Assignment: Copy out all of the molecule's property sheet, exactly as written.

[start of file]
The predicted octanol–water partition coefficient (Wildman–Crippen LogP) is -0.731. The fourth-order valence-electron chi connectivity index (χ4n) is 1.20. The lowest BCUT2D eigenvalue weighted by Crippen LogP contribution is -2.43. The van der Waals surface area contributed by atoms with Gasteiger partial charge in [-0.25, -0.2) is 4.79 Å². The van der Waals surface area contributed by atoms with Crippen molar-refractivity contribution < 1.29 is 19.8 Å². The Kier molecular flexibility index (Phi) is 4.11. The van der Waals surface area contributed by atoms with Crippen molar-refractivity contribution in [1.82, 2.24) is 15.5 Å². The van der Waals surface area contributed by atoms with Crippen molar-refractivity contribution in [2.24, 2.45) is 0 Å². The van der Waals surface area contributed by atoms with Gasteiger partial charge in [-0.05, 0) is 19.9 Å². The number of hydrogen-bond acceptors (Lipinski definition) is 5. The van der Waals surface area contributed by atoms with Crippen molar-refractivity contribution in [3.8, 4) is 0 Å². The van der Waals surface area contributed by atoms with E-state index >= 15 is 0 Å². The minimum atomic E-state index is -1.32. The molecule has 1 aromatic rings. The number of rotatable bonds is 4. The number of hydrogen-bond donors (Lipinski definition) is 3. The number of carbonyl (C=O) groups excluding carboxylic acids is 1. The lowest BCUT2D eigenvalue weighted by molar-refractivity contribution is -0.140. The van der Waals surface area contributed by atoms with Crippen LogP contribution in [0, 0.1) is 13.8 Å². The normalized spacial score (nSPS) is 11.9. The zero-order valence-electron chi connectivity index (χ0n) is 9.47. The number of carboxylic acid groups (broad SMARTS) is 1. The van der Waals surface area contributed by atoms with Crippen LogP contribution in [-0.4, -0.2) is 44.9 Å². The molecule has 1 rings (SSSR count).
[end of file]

The predicted octanol–water partition coefficient (Wildman–Crippen LogP) is -0.731. The fourth-order valence-electron chi connectivity index (χ4n) is 1.20. The lowest BCUT2D eigenvalue weighted by Crippen LogP contribution is -2.43. The van der Waals surface area contributed by atoms with Gasteiger partial charge in [-0.25, -0.2) is 4.79 Å². The van der Waals surface area contributed by atoms with Crippen molar-refractivity contribution < 1.29 is 19.8 Å². The Kier molecular flexibility index (Phi) is 4.11. The van der Waals surface area contributed by atoms with Crippen molar-refractivity contribution in [1.82, 2.24) is 15.5 Å². The van der Waals surface area contributed by atoms with Crippen molar-refractivity contribution in [2.24, 2.45) is 0 Å². The van der Waals surface area contributed by atoms with Gasteiger partial charge in [-0.05, 0) is 19.9 Å². The number of hydrogen-bond acceptors (Lipinski definition) is 5. The van der Waals surface area contributed by atoms with Crippen molar-refractivity contribution in [3.8, 4) is 0 Å². The van der Waals surface area contributed by atoms with E-state index >= 15 is 0 Å². The minimum atomic E-state index is -1.32. The molecule has 1 aromatic rings. The number of rotatable bonds is 4. The number of hydrogen-bond donors (Lipinski definition) is 3. The number of carbonyl (C=O) groups excluding carboxylic acids is 1. The lowest BCUT2D eigenvalue weighted by molar-refractivity contribution is -0.140. The van der Waals surface area contributed by atoms with Crippen LogP contribution in [0, 0.1) is 13.8 Å². The normalized spacial score (nSPS) is 11.9. The zero-order valence-electron chi connectivity index (χ0n) is 9.47. The number of carboxylic acid groups (broad SMARTS) is 1. The van der Waals surface area contributed by atoms with Crippen LogP contribution in [-0.4, -0.2) is 44.9 Å². The molecule has 1 rings (SSSR count).